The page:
(Landlady Count the Lawin)
by Robert Burns (1759 - 96)
Tune: Hey Tutti Taitie
Gudewife, count the lawin’,
The day is nearly dawin’
Ye’re aa blind drunk boys
And Ah’m but jolly fu
Hey tutti taitie, how tutti taitie
Hey tutti taitie, wha’s fu noo?
Cog an ye were aye fu,
Cog an ye were aye fu,
I wad sit and sing to you
If ye were aye fu
Weel may we aa be.
I’ll may we never see.
God bless the gudewife
And the company
Cog: drinking bowl
Fu: drunk, full
Lawin: tavern bill
Tutti Taitie: represents the sound of the trumpet
in verse 3 below
This drinking song was brought to Sangschule by Ewan McVicar. In his version we blessed the “gudewife” in the last line instead of “the king and the Companie”.
This song is a reworking by Burns of a traditional lyric. According to The Canongate Burns, “it is certain the reference is to a Stuart not a Hanoverian king” although it is not found in print until the Scots Musical Museum of 1788. The tune was best known in the 18th century as a Jacobite drinking song, “Fill up your bumpers high”.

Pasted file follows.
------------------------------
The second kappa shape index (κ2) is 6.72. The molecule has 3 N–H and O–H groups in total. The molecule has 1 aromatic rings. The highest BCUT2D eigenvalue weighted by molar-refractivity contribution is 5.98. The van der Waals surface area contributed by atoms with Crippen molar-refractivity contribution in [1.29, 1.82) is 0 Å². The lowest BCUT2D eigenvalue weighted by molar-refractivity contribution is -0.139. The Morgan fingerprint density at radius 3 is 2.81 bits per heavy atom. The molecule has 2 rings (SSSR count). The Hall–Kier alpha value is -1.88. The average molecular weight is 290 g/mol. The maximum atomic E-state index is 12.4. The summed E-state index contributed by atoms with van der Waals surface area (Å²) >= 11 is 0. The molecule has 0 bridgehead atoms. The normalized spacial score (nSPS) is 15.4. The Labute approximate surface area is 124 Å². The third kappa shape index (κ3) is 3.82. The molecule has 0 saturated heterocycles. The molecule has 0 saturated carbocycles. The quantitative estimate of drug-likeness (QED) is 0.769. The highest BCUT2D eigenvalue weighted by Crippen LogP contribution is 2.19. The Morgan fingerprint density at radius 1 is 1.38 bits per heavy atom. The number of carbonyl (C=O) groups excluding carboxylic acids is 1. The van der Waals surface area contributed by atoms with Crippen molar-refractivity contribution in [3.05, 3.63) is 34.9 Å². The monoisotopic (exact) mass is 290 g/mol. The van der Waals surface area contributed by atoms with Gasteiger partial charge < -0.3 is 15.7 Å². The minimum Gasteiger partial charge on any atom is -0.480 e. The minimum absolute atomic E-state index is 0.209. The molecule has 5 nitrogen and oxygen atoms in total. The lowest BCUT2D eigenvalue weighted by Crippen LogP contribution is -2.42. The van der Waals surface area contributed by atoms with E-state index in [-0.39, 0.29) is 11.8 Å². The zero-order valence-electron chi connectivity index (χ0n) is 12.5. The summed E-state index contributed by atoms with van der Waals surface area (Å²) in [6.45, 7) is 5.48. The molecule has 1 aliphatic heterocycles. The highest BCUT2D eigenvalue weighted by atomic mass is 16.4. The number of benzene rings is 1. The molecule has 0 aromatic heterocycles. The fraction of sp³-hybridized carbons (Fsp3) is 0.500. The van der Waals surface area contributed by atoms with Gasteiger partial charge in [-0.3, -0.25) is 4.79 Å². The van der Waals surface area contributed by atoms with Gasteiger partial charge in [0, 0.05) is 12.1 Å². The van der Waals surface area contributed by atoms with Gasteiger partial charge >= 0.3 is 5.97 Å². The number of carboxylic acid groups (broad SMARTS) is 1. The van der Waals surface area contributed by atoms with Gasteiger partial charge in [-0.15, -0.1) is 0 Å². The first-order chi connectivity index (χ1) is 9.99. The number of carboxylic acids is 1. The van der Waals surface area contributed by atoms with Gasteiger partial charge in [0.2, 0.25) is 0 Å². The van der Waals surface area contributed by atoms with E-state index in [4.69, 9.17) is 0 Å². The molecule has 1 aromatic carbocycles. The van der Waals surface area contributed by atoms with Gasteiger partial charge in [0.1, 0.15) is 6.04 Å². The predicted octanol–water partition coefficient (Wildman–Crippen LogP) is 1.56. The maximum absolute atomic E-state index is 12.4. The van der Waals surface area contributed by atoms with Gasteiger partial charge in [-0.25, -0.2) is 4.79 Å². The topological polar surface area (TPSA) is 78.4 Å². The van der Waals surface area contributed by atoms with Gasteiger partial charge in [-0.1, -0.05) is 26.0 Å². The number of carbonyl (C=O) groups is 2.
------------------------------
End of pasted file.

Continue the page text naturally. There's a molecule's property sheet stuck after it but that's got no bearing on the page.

Burns used the same, very old tune, played slowly, for “Scots Wha Hae”. There is a tradition, which Burns accepted, that it was played at Bannockburn. It may even have been played when Joan of Arc made her 15th C entrance to Orleans. In Rantin’ Pipe and Tremblin’ String, GS Emmerson quotes a written programme issued by the town of Orleans for its annual Joan of Arc memorial celebrations. There “Hey Tuttie Taitie” is described as the “March of the soldiers of R. Bruce” introduced to France in the 14th century, and used for Joan’s entry to Orleans on the 29th of April, 1429. The programme writer gives the source of this story as a document in the Chateau Royal at Blois.
Here is “Hey Tutti Taitie’s” ancestor, the Jacobite drinking song, from The Scots Musical Museum:
Here is to the king, sir,/ Ye ken wha I mean, Sir,
And to every honest man/ That will do’t again.
Fill up your bumpers high, / We’ll drink a’ your barrels dry;
Out upon them, fy! fy! / That winna do’t again
Here’s to the chieftains / Of the Scots Highland clans;
They hae done it mair than ance, /And will do’t again
When you hear the trumpet sounds,/ Tutti taitie to the drum
Up your swords and down your gun / And to the louns again (louns: loons, lads)
Here is to the king o Swedes,/ Fresh laurels crown his head.
Pox on every sneaking blade / That winna do’t again
But to mak a’ things right, now / He that drinks maun fight too,
To shew his heart’s upright too / And that he’ll do’t again (shew: show)